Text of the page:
Stay interviews are periodic interviews between a manager and an employee. These structured interviews see managers asking the employees what makes them stay and keeps them engaged. With this essential data, the company can design a better employee experience.
Besides, conducting weekly 1-on-1 discussions with your employees gives you a chance to hear from them, something they also want. It is also a chance to give them your constructive feedback so they can improve their work performance.
Thirty minutes is plenty of time for these one-on-ones.
Job crafting involves changing tasks and methodologies to go about an end goal. For instance, if the aim is SaaS link building, you may allow a member of the outreach team to also write guest posts. Job crafting aims to provide employees with a change of pace, a new challenge, a wider perspective about their job, and a deeper understanding of their deliverables.
There’s a major difference between ensuring employee experience in a physical workspace and ensuring EX in a digital workplace. Your employee experience department can factor in physical workplace innovation in a physical workplace (see above). So, you can easily include ergonomic chairs, a coffee station, or even an arcade machine like Google does in the office.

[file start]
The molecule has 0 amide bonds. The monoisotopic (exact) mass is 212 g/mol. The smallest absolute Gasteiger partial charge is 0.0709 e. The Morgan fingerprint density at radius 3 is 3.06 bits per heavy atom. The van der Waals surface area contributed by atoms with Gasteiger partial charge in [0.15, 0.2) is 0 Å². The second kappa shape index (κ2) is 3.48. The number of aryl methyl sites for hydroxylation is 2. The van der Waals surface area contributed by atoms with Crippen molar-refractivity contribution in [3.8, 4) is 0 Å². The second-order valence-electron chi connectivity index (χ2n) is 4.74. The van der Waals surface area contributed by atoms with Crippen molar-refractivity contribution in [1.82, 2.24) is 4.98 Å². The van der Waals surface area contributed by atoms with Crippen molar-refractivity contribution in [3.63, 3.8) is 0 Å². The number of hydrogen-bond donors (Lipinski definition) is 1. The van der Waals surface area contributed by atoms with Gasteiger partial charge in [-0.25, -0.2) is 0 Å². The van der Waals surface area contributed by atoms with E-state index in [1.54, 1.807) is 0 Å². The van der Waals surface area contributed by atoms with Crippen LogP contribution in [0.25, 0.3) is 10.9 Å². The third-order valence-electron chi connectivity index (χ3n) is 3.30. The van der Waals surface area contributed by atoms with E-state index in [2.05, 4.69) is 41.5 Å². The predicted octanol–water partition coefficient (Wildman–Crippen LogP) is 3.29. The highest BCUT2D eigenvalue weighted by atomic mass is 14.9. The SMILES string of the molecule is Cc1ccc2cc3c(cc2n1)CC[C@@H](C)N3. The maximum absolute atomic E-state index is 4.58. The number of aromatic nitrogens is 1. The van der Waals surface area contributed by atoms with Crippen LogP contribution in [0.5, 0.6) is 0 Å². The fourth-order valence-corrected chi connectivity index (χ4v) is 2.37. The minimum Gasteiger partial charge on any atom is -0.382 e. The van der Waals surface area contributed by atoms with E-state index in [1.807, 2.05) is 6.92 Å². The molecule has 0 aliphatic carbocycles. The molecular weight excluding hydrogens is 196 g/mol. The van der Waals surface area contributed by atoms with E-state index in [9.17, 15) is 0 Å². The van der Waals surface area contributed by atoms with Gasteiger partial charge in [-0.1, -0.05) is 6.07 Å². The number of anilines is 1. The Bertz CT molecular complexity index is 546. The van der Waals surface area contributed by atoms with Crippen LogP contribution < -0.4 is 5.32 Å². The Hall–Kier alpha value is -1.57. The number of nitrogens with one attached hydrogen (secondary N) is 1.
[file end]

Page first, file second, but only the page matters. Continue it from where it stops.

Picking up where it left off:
But in a digital setup that has no physical workplace to begin with, that’s a bit difficult.
So, how do you compensate for that absence of a physical space in a digital work environment?
Just leverage technology to provide an excellent digital employee experience. For instance, why not create a shared digital vision board with your branding where employees can post their own pictures, videos, and links? Or create a customized virtual break room on your communication channel? You can even launch a best virtual background contest like the one below:
Whatever strategy you choose, you’ll need to provide the essential communication and collaboration equipment, of course.